Grad student brings Brazilian film festival screening to UNH

Thursday, May 30, 2019
booklets on films

Lara Valentina Pozzobon da Costa will be watching at least 600 films during the first part of her summer break – and she’s inviting other graduate students to join her.

Lara Valentina Pozzobon da Costa

Pozzobon da Costa owns her own production company and is currently earning a master’s in early childhood education: special needs at UNH. She was a graduate assistant at the on-campus Community Literacy Center for the 2018-19 academic year, and she is also the founder of Brazil’s International Disability Film Festival. She will watch all the film submissions and select approximately 30 that will be featured in two-week screening segments in three Brazilian cities in the fall. The film festival will also include panels.

Pozzobon da Costa, who is from Brazil and already has a master’s and Ph.D. in comparative literature, first got the idea about the film festival when her partner and now-husband wrote a screenplay for a short film in which the main character was a girl who was blind. Pozzobon da Costa’s sister, who had graduated in theater, played the protagonist, and the film was “unexpectedly very successful.” The film was featured at professional festivals in Brazil and a large one in Germany that focused on people with disabilities. She created a similar, smaller festival in Brazil, and the response has been overwhelmingly positive.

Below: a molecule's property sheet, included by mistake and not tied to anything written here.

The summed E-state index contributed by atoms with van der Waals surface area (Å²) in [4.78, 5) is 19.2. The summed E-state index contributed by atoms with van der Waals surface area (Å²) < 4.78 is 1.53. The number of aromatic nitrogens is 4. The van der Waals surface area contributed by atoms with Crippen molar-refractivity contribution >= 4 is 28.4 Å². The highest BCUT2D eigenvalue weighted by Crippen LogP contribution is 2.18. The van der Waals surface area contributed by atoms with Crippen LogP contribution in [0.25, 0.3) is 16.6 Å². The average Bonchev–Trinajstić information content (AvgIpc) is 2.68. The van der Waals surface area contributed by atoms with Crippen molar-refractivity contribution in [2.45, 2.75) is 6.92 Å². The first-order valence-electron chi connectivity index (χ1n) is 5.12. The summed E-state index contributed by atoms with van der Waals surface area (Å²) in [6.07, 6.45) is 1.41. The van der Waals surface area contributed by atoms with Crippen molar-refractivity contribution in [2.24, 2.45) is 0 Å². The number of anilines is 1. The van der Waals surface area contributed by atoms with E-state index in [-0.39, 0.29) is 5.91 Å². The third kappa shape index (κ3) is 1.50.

“They feel transformed,” she explained, adding that the people truly enjoy their experiences and are eager to keep watching films; they also often return to the festival each year to learn more.

The film festival takes place every two years, and usually there are about 150 submissions. This year, near the end of the submission deadline, there are approximately 600 entries, with films coming from the United Kingdom, Canada, Italy, Greece, Egypt, Armenia, and many other countries.

Pozzobon da Costa started screening the films at the end of May and finished around June 10. All graduate students were invited to join her on a drop-in basis.

“This is an opportunity for people to see how curators select films for film festivals and also to be immersed in the subjects and issues of people with disabilities from all around the world,” she said.

Though there weren't any formal discussions, she asked for viewer feedback. Down the line, she would like UNH to offer a screening for the festival’s top three films.